When you start Windows by using a normal startup, several applications and services start automatically, and then run in the background. These programs include basic system processes, antivirus software, system utility applications, and other software that has been previously installed. These applications and services can cause interference when you attempt to upgrade to the latest version of Windows 11.

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To help you determine whether a background program is interfering with the upgrade, a «clean boot» may be needed. See How to perform a clean boot in Windows.​

Windows Setup terminated unexpectedly due to another process running in the background.

Uninstall any antivirus or antispyware software and update again.

There are many reasons why you might receive an error message when upgrading or installing Windows 10, but common errors can be fixed with a few steps that you can do on your own. Note: An upgrade takes your device from an older version of Windows, such as Windows 7 or Windows 8.1, to Windows 10.

Before searching for a specific error code, try the tips listed in General fixes. If those don’t fix your upgrade or installation problem, check the table of error codes at the bottom of this article.

General fixes

Here are some things you can try to fix upgrade and installation errors:

Unplug any nonessential hardware devices. These could include headphones, printers, scanners speakers, USB flash drives, and external hard drives.

If you’re using a laptop and it’s plugged in to a docking station, undock it.

It’s a good idea to make sure that all important updates are installed before trying to upgrade Windows. This includes updates to hardware drivers on your device.

For information and to make sure you’re up-to-date, see Windows Update: FAQ.

Use Windows Defender to protect your device during the upgrade—non-Microsoft antivirus software can sometimes cause upgrade problems. As long as you have installation media and all required activation information, you can always reinstall the software after you upgrade.

To remove an antivirus application, go to Control Panel\Programs\Programs and Features. Select the program, and then select Uninstall. Select Yes to confirm.

Outdated software can cause problems with a Windows upgrade, so removing old or nonessential applications can help.

If you plan to reinstall the application later, make sure you have the installation media and all required activation information before removing it.

To uninstall software, go to Control Panel\Programs\Programs and Features. Select the program, and then select Uninstall. Select Yes to confirm.

To upgrade to Windows 10, you need enough space on your hard drive for the installation to take place.

To view how much hard drive space is available on your computer, select the Start button, then in the search box on the taskbar, type File Explorer (known as Windows Explorer in Windows 7).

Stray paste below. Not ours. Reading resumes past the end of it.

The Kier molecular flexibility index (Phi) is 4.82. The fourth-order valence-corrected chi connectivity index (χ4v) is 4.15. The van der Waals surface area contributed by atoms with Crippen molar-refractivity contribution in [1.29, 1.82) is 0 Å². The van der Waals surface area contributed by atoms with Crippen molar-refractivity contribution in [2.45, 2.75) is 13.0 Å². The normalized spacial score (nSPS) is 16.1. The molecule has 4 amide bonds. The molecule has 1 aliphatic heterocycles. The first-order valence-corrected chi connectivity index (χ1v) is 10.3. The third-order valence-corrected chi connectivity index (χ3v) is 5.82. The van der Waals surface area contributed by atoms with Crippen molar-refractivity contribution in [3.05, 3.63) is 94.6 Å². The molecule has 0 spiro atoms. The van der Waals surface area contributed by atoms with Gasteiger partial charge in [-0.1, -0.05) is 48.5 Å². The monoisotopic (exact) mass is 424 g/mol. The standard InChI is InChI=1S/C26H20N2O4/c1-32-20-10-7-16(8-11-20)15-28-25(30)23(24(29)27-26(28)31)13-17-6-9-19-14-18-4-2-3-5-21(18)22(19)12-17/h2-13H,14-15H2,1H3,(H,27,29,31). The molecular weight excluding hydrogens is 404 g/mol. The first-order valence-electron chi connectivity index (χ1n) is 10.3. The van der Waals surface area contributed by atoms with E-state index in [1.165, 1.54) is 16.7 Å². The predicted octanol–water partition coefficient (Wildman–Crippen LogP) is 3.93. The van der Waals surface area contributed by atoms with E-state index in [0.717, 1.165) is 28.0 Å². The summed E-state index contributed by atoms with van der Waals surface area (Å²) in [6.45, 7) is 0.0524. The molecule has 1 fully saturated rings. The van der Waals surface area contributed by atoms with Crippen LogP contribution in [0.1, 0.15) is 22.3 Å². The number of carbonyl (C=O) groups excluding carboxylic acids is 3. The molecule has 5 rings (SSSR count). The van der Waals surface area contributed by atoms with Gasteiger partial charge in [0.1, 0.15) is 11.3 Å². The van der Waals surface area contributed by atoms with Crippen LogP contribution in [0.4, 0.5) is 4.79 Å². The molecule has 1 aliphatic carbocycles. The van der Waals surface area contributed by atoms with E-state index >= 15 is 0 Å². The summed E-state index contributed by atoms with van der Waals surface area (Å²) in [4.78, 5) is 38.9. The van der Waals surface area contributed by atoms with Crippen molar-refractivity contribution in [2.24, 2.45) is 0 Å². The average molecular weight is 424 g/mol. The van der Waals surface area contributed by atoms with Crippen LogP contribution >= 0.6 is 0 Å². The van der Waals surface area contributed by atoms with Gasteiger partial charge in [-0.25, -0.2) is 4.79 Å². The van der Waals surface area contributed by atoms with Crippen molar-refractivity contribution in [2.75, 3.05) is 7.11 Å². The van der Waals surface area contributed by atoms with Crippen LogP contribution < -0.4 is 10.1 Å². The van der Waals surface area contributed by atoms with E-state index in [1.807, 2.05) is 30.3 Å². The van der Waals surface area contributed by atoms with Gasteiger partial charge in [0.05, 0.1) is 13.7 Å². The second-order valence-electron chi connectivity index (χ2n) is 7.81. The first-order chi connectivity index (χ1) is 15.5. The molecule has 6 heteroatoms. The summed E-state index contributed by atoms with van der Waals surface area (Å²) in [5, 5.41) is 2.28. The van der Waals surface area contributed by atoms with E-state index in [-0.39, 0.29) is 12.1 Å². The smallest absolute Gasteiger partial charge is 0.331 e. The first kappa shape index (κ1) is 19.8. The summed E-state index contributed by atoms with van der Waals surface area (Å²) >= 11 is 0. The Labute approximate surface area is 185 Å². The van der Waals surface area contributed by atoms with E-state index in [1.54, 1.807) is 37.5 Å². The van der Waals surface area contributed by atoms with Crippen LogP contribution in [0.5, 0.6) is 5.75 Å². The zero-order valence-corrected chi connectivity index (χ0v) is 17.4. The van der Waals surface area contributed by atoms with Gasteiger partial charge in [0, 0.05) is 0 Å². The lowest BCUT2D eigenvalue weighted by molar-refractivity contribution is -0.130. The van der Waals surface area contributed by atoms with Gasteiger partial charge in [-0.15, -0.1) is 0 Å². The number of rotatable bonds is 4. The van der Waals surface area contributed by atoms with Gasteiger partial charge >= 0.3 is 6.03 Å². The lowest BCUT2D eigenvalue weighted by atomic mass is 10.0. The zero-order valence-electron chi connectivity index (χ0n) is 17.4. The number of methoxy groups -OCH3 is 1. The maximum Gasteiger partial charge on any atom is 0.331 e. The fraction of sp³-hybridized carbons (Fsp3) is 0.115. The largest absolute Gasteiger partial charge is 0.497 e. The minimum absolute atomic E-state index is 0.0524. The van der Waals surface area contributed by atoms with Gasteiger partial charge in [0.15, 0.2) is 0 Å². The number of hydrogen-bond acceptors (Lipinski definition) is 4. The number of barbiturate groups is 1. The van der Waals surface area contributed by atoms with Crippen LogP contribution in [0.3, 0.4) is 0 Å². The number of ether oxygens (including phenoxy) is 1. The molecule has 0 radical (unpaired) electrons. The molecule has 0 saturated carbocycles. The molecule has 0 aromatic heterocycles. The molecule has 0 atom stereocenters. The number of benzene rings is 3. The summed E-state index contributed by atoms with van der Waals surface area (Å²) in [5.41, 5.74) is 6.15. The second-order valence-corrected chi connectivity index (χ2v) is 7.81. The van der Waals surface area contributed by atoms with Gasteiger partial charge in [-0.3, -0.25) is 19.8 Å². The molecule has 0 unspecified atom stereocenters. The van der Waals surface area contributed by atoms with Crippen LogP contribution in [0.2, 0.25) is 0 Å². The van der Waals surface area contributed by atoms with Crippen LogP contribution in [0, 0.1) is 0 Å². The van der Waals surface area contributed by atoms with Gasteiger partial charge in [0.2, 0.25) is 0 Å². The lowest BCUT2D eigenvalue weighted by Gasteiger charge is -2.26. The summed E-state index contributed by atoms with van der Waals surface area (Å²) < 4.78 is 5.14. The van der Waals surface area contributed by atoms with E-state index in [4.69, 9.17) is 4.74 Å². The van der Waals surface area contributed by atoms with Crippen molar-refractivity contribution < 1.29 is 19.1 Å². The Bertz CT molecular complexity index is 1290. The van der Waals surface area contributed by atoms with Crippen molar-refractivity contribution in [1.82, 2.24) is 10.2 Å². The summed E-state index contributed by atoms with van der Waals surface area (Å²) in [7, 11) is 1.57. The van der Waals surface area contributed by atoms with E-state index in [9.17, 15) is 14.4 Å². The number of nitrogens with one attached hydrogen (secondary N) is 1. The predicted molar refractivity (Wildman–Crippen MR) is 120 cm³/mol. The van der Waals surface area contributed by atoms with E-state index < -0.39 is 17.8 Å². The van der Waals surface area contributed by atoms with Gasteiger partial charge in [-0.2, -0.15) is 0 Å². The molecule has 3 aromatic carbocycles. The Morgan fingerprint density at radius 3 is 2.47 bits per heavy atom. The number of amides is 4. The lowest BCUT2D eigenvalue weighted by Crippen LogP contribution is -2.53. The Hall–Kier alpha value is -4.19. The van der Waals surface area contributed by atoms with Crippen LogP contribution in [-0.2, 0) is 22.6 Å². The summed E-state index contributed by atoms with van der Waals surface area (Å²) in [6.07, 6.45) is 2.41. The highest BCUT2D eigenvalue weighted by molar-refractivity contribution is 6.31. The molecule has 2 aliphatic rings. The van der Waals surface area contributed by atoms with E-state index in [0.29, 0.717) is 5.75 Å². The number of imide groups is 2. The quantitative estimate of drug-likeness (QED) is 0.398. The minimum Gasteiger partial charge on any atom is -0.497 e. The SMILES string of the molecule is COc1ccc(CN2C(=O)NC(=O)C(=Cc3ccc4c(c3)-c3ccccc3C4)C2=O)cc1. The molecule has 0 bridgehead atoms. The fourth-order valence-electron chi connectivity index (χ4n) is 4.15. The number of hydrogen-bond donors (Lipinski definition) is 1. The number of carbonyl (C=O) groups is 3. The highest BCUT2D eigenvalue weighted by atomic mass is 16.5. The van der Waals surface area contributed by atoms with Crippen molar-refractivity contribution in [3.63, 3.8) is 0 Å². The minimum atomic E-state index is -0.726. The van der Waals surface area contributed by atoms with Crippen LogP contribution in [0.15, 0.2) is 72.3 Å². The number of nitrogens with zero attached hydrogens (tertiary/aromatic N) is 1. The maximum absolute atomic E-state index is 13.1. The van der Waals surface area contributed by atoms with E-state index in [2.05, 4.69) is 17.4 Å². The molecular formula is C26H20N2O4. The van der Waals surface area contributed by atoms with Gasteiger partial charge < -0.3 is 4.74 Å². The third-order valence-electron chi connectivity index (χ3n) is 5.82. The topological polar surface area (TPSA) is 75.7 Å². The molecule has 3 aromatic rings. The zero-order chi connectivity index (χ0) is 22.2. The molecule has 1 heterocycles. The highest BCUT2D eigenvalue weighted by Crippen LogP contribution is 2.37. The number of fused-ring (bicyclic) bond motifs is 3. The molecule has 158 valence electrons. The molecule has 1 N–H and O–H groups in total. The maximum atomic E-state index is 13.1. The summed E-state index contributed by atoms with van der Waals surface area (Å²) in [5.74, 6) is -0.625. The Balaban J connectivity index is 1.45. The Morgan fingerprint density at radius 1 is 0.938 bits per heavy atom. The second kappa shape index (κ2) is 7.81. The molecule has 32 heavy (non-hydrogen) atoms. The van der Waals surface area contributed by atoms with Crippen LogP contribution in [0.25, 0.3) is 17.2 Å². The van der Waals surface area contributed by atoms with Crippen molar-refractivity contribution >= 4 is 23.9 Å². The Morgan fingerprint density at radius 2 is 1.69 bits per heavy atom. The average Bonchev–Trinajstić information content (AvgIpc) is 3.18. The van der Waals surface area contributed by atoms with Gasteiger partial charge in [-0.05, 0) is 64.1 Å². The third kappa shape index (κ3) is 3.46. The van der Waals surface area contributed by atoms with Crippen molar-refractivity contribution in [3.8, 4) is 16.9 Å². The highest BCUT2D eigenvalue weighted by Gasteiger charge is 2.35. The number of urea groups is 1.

Then select Computer or This PC and look under Hard Disk Drives or under Devices and drives. If there are multiple drives listed, the system drive is the drive that includes a Microsoft Windows logo above the drive icon. You’ll see the amount of available space under the drive.

If it looks like your drive is running low on space, see Tips to free up drive space on your PC.

0xC1900101 Errors

An error that begins with 0xC1900101 is usually a driver error. If you see any of these error codes, try the following steps first to fix the problem. If these steps don’t work, see Resolve Windows upgrade errors for more detailed technical info.

Make sure that your device has enough space. Your device requires at least 16 GB of free space to upgrade a 32-bit OS, or 20 GB for a 64-bit OS. For more info, see Free up drive space in Windows.

Run Windows Update a few times. Download and install any available updates in Windows Update, including software updates, hardware updates, and some third-party drivers. Use the Windows Update Troubleshooter to fix Windows Update errors.

Check third-party drivers and download any updates. You can find third-party drivers and installation instructions for any hardware you’ve added to your device on the manufacturer’s website.

Unplug extra hardware. Remove all external storage devices and drives, docks, and other hardware you might have plugged into your device that isn’t needed for basic functionality.

Check Device Manager for errors. Select the Start button, then in the search box on the taskbar, type device manager. Choose Device Manager from the results. In the window that pops up, look for any device with a yellow exclamation mark beside it (you may have to select each category to switch to the list of devices). Press and hold (or right-click) the device name and select either Update Driver Software or Uninstall to correct the errors.

Remove third-party security software. Make sure you know how to reinstall your programs and that any necessary product keys are on hand. Windows Defender will help protect your device in the meantime.

Repair hard-drive errors. Select the Start button, then in the search box on the taskbar, type command prompt. Choose Command Prompt from the list of results. In the window that pops up, type chkdsk/f C: and press the Enter key. Repairs automatically start on your hard drive, and you’ll be asked to restart your device.

Note: You must have administrator permissions on your device to do this.